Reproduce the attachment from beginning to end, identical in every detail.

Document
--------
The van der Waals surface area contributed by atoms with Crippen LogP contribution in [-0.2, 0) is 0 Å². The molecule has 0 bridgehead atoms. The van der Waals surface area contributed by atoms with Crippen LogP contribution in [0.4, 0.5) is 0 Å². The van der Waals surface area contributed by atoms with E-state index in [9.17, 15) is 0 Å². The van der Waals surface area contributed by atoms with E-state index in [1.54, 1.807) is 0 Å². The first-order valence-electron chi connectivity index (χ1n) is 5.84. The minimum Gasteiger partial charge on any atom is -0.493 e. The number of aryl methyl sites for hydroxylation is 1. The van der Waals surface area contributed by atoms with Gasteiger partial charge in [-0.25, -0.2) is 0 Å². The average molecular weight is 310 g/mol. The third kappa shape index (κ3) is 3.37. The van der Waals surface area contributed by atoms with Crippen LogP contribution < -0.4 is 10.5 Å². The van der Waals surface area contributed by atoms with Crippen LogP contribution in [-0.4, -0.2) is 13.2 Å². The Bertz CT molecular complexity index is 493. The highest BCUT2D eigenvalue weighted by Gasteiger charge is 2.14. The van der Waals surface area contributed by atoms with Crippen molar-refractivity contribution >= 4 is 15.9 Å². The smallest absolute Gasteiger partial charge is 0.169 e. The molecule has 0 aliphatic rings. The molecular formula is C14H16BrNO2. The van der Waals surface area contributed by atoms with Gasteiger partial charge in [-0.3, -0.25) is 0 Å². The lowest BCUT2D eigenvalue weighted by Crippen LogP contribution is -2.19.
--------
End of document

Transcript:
The van der Waals surface area contributed by atoms with Crippen LogP contribution in [-0.2, 0) is 0 Å². The molecule has 0 bridgehead atoms. The van der Waals surface area contributed by atoms with Crippen LogP contribution in [0.4, 0.5) is 0 Å². The van der Waals surface area contributed by atoms with E-state index in [9.17, 15) is 0 Å². The van der Waals surface area contributed by atoms with E-state index in [1.54, 1.807) is 0 Å². The first-order valence-electron chi connectivity index (χ1n) is 5.84. The minimum Gasteiger partial charge on any atom is -0.493 e. The number of aryl methyl sites for hydroxylation is 1. The van der Waals surface area contributed by atoms with Gasteiger partial charge in [-0.25, -0.2) is 0 Å². The average molecular weight is 310 g/mol. The third kappa shape index (κ3) is 3.37. The van der Waals surface area contributed by atoms with Crippen LogP contribution < -0.4 is 10.5 Å². The van der Waals surface area contributed by atoms with Crippen LogP contribution in [-0.4, -0.2) is 13.2 Å². The Bertz CT molecular complexity index is 493. The highest BCUT2D eigenvalue weighted by Gasteiger charge is 2.14. The van der Waals surface area contributed by atoms with Crippen molar-refractivity contribution >= 4 is 15.9 Å². The smallest absolute Gasteiger partial charge is 0.169 e. The molecule has 0 aliphatic rings. The molecular formula is C14H16BrNO2. The van der Waals surface area contributed by atoms with Gasteiger partial charge in [-0.3, -0.25) is 0 Å². The lowest BCUT2D eigenvalue weighted by Crippen LogP contribution is -2.19.